Why was my footage rejected for Resolution / Aspect Ratio?

If your footage was rejected with “Clip is a non-standard resolution or is pillarboxed, letterboxed or matted” it is most likely because of one of the following issues:

Non-Standard Resolution

  • The clip is captured or displayed in a resolution that we do not accept.

Aspect ratio and resolution are two relatively simple concepts. Aspect ratio refers to the ratio of a video’s width to its height. It can be expressed as two numbers – 16×9, as a decimal – 1.78, or as a ratio – 1.78:1. Resolution refers to the number of pixels present within that ratio.

Resolutions generally fall within three main types: Standard Definition (SD), High Definition (HD), and 4K or Ultra HD (UHD). Shutterstock accepts a number of variations of each type of codec, which you can find here.

Pillarboxing

  • The clip contains black bars on the right and left sides of the active video.
  • The content is not archival.
 

Pillarboxing is used to display full frame (4x3) content on a widescreen display. At Shutterstock, we do not accept pillarboxed footage unless it is archival (vintage) content.

We accept pillarboxed archival content if it was created and intended to be displayed in a smaller aspect ratio. Below is an archival clip, with acceptable pillarboxing intended to maintain its original aspect ratio.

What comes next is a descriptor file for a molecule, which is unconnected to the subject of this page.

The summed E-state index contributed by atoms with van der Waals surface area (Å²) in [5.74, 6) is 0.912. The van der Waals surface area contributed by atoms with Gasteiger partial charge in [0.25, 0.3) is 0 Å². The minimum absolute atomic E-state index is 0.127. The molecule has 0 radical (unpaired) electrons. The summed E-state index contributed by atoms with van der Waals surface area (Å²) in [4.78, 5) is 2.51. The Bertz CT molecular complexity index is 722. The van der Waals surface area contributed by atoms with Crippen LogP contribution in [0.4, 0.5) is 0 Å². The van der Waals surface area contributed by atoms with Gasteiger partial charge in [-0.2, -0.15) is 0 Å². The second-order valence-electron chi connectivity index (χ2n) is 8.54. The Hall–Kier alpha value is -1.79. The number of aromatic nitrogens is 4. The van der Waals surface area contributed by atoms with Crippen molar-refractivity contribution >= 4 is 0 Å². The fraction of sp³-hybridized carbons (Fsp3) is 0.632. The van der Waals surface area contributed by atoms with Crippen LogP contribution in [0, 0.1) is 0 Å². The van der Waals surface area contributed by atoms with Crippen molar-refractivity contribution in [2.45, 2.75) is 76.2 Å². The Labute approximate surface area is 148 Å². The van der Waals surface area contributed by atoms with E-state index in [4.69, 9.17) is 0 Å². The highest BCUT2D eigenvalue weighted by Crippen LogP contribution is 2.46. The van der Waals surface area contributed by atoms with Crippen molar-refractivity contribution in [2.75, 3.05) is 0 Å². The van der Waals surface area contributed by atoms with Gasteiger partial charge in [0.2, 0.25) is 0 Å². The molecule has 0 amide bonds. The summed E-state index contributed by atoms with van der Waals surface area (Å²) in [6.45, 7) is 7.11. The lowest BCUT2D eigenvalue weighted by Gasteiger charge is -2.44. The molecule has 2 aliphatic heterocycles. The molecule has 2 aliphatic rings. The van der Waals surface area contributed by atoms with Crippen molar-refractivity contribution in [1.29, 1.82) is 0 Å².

User-added image

Clip by AV Geeks


Letterboxing/ Matting

  • The clip contains black bars on the top and bottom of the active video.
  • The clip has black bars all around the active video.
 

Letterboxing and matting can be used to create a more cinematic look. It can also be used to display content with an aspect ratio larger than 16×9. Matting is a decision that should be left to the customer, and therefore we cannot accept this kind of content.

We Recommend

  • Avoid letterboxing and pillarboxing modern footage in post-production.
  • Shoot your footage in a commonly used or industry standard aspect ratio.
  • Be aware of the resolution of the footage that you are working with and make sure that it adheres to the resolutions accepted by Shutterstock, or if necessary, crop to one of the approved standards.
 

Here are some additional resources you may find helpful:

 

What are the technical requirements for footage?

Aspect Ratios Explained: When To Use The Major Three

Aspect Ratio Fundamentals and Free Aspect Ratio Calculators

From 4K to VFX: The Shutterstock Footage Glossary

How to Choose the Right Camera for Your Video Production

Should I License 4K Video? – A Guide to the New Footage Format

ShutterTalk Live Presents: Codecs, Compression, and Video Quality

 

If you don’t understand the reason for the rejection of your submission or if you need additional clarification, you can always contact contributor support.


 
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